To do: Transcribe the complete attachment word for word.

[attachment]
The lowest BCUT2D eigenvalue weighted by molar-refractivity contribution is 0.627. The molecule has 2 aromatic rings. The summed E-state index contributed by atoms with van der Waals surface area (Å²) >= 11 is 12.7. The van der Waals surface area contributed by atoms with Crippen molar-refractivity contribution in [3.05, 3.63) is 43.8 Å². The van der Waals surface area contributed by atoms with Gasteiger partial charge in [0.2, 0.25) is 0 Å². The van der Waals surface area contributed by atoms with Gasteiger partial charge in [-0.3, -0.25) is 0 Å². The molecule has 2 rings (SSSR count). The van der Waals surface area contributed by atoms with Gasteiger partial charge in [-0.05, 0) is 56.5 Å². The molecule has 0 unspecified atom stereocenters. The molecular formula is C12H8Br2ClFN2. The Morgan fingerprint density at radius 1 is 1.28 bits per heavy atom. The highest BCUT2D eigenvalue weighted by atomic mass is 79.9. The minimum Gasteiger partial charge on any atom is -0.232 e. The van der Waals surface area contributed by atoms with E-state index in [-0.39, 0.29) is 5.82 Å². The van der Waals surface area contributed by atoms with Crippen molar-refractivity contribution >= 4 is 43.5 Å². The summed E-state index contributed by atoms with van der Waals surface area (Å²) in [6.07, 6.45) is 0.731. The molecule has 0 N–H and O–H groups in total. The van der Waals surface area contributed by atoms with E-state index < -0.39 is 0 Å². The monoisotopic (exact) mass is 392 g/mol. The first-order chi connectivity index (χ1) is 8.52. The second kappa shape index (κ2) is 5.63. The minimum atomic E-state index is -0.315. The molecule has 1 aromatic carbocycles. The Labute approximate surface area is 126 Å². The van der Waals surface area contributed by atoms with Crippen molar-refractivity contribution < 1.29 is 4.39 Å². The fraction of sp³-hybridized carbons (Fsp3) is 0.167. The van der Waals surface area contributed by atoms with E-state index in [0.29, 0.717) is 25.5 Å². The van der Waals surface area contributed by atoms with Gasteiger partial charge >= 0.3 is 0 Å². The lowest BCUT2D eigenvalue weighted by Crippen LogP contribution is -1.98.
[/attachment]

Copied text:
The lowest BCUT2D eigenvalue weighted by molar-refractivity contribution is 0.627. The molecule has 2 aromatic rings. The summed E-state index contributed by atoms with van der Waals surface area (Å²) >= 11 is 12.7. The van der Waals surface area contributed by atoms with Crippen molar-refractivity contribution in [3.05, 3.63) is 43.8 Å². The van der Waals surface area contributed by atoms with Gasteiger partial charge in [0.2, 0.25) is 0 Å². The van der Waals surface area contributed by atoms with Gasteiger partial charge in [-0.3, -0.25) is 0 Å². The molecule has 2 rings (SSSR count). The van der Waals surface area contributed by atoms with Gasteiger partial charge in [-0.05, 0) is 56.5 Å². The molecule has 0 unspecified atom stereocenters. The molecular formula is C12H8Br2ClFN2. The Morgan fingerprint density at radius 1 is 1.28 bits per heavy atom. The highest BCUT2D eigenvalue weighted by atomic mass is 79.9. The minimum Gasteiger partial charge on any atom is -0.232 e. The van der Waals surface area contributed by atoms with E-state index in [-0.39, 0.29) is 5.82 Å². The van der Waals surface area contributed by atoms with Crippen molar-refractivity contribution >= 4 is 43.5 Å². The summed E-state index contributed by atoms with van der Waals surface area (Å²) in [6.07, 6.45) is 0.731. The molecule has 0 N–H and O–H groups in total. The van der Waals surface area contributed by atoms with E-state index < -0.39 is 0 Å². The monoisotopic (exact) mass is 392 g/mol. The first-order chi connectivity index (χ1) is 8.52. The second kappa shape index (κ2) is 5.63. The minimum atomic E-state index is -0.315. The molecule has 1 aromatic carbocycles. The Labute approximate surface area is 126 Å². The van der Waals surface area contributed by atoms with Crippen molar-refractivity contribution < 1.29 is 4.39 Å². The fraction of sp³-hybridized carbons (Fsp3) is 0.167. The van der Waals surface area contributed by atoms with E-state index in [0.29, 0.717) is 25.5 Å². The van der Waals surface area contributed by atoms with Gasteiger partial charge >= 0.3 is 0 Å². The lowest BCUT2D eigenvalue weighted by Crippen LogP contribution is -1.98.